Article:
He had an eye for talent. Two days into training camp in 1956, Blackbourn singled out Bart Starr as a better-than-expected prospect and continued to praise him over the next two seasons. And Starr, by the way, appreciated that forever. In 1971, he sent a telegram to Blackbourn on his 50th wedding anniversary telling him, “The patience you showed a struggling youngster many years ago has never been forgotten.” When Blackbourn’s coaching career was over, Vince Lombardi hired him to scout for the Packers’ combine.
Blackbourn gave Vainisi his due for the Packers’ successful drafts in the 1950s and I certainly don’t mean to minimize Vainisi’s role in those drafts, but let’s not rewrite history, either. When I was a young sportswriter the old scribes who had covered the Packers in the 1950s gave Blackbourn as much credit for those drafts as Vainisi. Longtime Milwaukee Journal writer Bob Wolf wrote a column in 1979 about the Packers’ 1958 draft haul of Dan Currie, Jim Taylor, Ray Nitschke and Jerry Kramer, and concluded, “…the man behind it, Lisle “Liz” Blackbourn has never received enough credit.”
What I believe hurt Blackbourn was that he was 54 years old when the Packers hired him and had no experience in the NFL. As a result, players from that period said he might have been a fundamentally sound coach, but he didn’t know enough about the intricacies of the pro passing game or how to relate to pro players.
Plus, he probably was too strict and too candid.
During his second season, Blackbourn told the Milwaukee Sentinel’s Bud Lea, one of the best reporters and beat writers ever to cover the Packers, that only eight of his 33 players could make a championship team. Blackbourn named quarterback Tobin Rote; backs Veryl Switzer and Howie Ferguson; ends Billy Howton and Gary Knafelc; linebackers Roger Zatkoff and Deral Teteak; and safety Bobby Dillon. The Packers improved to 6-6 that year and were only a game out of first place in late November, but from what players on that 1955 team have told me, some never forgave Blackbourn for divulging those thoughts.
Ronzani played eight years with the Bears and served three years as an assistant under George Halas, but his only head coaching experience was with Bears farm teams in Newark and Akron.
Based on what some of his players have told me he was kind of a jokester and cut-up, not much of a disciplinarian, not very well organized and someone who wouldn’t even look his players in the eye when he was addressing them in a meeting or talking to them one-on-one.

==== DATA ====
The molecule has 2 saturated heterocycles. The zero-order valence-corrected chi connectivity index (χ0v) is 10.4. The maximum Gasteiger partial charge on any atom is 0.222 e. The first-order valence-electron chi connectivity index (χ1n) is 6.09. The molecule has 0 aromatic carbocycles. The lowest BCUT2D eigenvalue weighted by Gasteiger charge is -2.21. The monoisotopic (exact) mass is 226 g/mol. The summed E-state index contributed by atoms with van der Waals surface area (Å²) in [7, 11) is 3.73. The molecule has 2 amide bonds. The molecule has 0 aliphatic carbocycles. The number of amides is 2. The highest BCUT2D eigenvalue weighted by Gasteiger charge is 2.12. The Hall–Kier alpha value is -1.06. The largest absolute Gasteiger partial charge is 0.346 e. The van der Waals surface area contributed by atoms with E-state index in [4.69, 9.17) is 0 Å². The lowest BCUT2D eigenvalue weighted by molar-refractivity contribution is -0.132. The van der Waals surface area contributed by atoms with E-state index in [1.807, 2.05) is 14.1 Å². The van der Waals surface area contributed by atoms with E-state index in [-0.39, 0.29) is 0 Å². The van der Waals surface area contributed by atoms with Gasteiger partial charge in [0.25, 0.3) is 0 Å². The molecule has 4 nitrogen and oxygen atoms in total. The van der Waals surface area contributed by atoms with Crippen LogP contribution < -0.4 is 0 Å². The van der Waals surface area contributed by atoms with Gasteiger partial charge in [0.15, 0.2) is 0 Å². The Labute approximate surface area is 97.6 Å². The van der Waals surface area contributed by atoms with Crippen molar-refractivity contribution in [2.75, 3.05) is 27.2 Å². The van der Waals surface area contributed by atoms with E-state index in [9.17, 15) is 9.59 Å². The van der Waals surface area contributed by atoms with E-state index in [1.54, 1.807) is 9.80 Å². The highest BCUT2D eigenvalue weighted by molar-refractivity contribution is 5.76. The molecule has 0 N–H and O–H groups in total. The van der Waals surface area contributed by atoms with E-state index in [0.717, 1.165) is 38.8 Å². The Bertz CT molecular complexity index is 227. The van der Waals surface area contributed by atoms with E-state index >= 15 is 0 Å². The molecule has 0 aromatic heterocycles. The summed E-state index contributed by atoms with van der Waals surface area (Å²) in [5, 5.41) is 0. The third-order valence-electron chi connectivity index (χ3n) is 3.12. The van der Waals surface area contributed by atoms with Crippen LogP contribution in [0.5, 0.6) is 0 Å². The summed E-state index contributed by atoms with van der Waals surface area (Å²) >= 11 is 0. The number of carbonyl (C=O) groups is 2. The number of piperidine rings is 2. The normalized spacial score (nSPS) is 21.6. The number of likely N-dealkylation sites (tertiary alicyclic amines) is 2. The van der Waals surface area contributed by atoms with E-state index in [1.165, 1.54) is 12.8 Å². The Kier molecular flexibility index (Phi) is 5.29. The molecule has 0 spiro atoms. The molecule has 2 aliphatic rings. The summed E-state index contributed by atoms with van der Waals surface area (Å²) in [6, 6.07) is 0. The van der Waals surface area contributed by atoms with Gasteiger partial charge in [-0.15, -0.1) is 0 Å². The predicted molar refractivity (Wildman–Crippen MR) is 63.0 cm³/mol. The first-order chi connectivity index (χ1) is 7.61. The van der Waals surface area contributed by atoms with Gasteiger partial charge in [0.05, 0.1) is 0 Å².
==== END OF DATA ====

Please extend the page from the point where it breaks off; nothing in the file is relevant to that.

He didn’t give the players a playbook because he apparently thought it would end up in Halas’ hands. In fact, Jack Cloud, a fullback who later coached 32 years at Navy, once told me, “He didn’t want you to write the plays down on paper. He thought maybe you were stealing his plays.” Ronzani skipped practice once during training camp in Grand Rapids, Minn., to go fishing. He’d talk to sportswriters during practice. Despite being in his 40s, he’d jump in and practice with the players, both Wally Dreyer and Leon Manley told me. During film sessions, Ronzani would just watch and offer neither praise nor criticism of his players. “He used to have foot races after practice,” former defensive back Val Joe Walker told me. “Whoever won the foot race got to go in his office and drink a beer.”
No matter how strange that all sounds, more players have told me they liked Ronzani than not. When the Packers lost four of their first five games in 1953 and his job was in jeopardy, they rallied to upset the Colts in Baltimore and carried Ronzani off the field on their shoulders when the game ended. Ronzani also did some innovative things, including using a spread offense in the early 1950s.
But I’ll take gruff and disagreeable over eccentric and popular here.
Shawn from Milwaukee, WI
Can you help me with some history about Lee Joannes? I am one of Lee’s great, great grandsons. I’m writing the Packers and asking that something be named after him.
We are posting new bios of the Packers Hall of Famers under the History link on our website and we’re starting with the contributors. So you’ll find Lee’s new bio there.
Also, if you’re interested in receiving notifications when future bios are posted, like the Packers Hall of Fame Facebook page.
Finally, there is a conference room in the Atrium offices named after Lee.